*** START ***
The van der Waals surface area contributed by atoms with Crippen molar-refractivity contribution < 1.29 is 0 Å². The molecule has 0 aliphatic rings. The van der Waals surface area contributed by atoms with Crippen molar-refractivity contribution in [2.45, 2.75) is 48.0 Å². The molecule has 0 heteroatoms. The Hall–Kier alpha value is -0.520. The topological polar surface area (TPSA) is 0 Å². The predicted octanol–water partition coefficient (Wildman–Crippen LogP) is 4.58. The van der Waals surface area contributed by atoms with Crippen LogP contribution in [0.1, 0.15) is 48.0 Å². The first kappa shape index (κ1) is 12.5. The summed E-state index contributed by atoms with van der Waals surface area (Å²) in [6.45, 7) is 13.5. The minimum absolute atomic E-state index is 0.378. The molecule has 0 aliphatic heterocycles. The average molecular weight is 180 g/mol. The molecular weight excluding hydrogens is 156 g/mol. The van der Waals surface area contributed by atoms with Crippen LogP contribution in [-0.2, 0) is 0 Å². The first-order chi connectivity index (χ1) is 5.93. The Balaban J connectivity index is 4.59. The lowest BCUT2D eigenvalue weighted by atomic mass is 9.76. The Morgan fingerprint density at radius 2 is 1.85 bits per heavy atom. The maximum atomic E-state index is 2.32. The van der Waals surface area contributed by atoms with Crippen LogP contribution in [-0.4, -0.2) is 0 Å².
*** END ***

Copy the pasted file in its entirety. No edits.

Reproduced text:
The van der Waals surface area contributed by atoms with Crippen molar-refractivity contribution < 1.29 is 0 Å². The molecule has 0 aliphatic rings. The van der Waals surface area contributed by atoms with Crippen molar-refractivity contribution in [2.45, 2.75) is 48.0 Å². The molecule has 0 heteroatoms. The Hall–Kier alpha value is -0.520. The topological polar surface area (TPSA) is 0 Å². The predicted octanol–water partition coefficient (Wildman–Crippen LogP) is 4.58. The van der Waals surface area contributed by atoms with Crippen LogP contribution in [0.1, 0.15) is 48.0 Å². The first kappa shape index (κ1) is 12.5. The summed E-state index contributed by atoms with van der Waals surface area (Å²) in [6.45, 7) is 13.5. The minimum absolute atomic E-state index is 0.378. The molecule has 0 aliphatic heterocycles. The average molecular weight is 180 g/mol. The molecular weight excluding hydrogens is 156 g/mol. The van der Waals surface area contributed by atoms with Crippen LogP contribution in [-0.2, 0) is 0 Å². The first-order chi connectivity index (χ1) is 5.93. The Balaban J connectivity index is 4.59. The lowest BCUT2D eigenvalue weighted by atomic mass is 9.76. The Morgan fingerprint density at radius 2 is 1.85 bits per heavy atom. The maximum atomic E-state index is 2.32. The van der Waals surface area contributed by atoms with Crippen LogP contribution in [-0.4, -0.2) is 0 Å².